This month’s roundup of news from the technology sector includes: Tech fuels hotel strikes; the role of biometrics in travel; and more.
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Tech drives hotel strikes
Concerns about how new technology in the hotel industry will impact jobs is one of the primary driving forces—along with the usual wages and benefits—behind hotel strikes across the United States, the Chicago Tribune reports.
"I'm not against technology," Juan Eusebio, a doorman at the W Hotel in Boston and union negotiator told the Tribune. "I just want any technology that comes in to help us do a better job, not take our jobs away."
The newspaper notes things that concern union members include “robots delivering room service, check-in kiosks with facial recognition technology and ‘smart’ speakers that serve as an in-room concierge.”
Experts warn of IT 'talent gap'
Experts say the talent gap among information technology workers is expected to widen in years ahead due to increasing scarcity of “workers with digital skills in artificial intelligence, Internet-of-Things, blockchain and other areas,” International Data Corp. said in a report cited by The Wall Street Journal.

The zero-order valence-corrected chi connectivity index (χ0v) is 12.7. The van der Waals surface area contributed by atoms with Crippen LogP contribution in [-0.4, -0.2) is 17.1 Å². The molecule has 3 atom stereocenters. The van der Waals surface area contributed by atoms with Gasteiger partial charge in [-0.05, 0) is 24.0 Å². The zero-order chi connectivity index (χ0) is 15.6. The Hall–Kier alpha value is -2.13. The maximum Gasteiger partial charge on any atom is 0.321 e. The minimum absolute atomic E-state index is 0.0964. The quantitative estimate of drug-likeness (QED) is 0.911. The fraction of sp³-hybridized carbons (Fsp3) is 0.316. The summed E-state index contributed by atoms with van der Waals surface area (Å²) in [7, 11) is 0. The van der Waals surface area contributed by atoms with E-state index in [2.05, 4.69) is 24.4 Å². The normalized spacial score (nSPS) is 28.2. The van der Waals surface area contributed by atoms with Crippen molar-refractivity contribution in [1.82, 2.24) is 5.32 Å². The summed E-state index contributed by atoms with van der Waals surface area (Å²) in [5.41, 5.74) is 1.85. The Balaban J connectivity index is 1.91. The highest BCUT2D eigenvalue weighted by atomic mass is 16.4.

That group estimates 30% of IT jobs across the globe will be unfilled by 2022.
The U.S. added 107,000 IT jobs in October and “U.S. employers have sought to fill more than 282,000 positions in emerging technologies” since January, which represents a 65% year-over-year increase.
Biometrics taking a bigger role in travel
Things like facial recognition and other forms of biometric scanning are set to take a bigger role in travel as The Independent reports on a recent survey that shows “three-quarters of airports and 71pc of airlines (including JetBlue and British Airways) are planning to identify travelers using facial recognition or other biometric data, or are researching the area.”
According to the newspaper, Delta Air Lines is rolling out a “biometric terminal” in partnership with the U.S. Customs and Border Protection at Terminal F of the Hartfield-Jackson Atlanta International Airport.
“Under the new system customers flying direct to an international destination can opt to use facial recognition technology—which verifies passengers by matching them to the documents they are presenting—from arrival at the airport right to the gate,” the newspaper reports.
Compiled by Sean McCracken.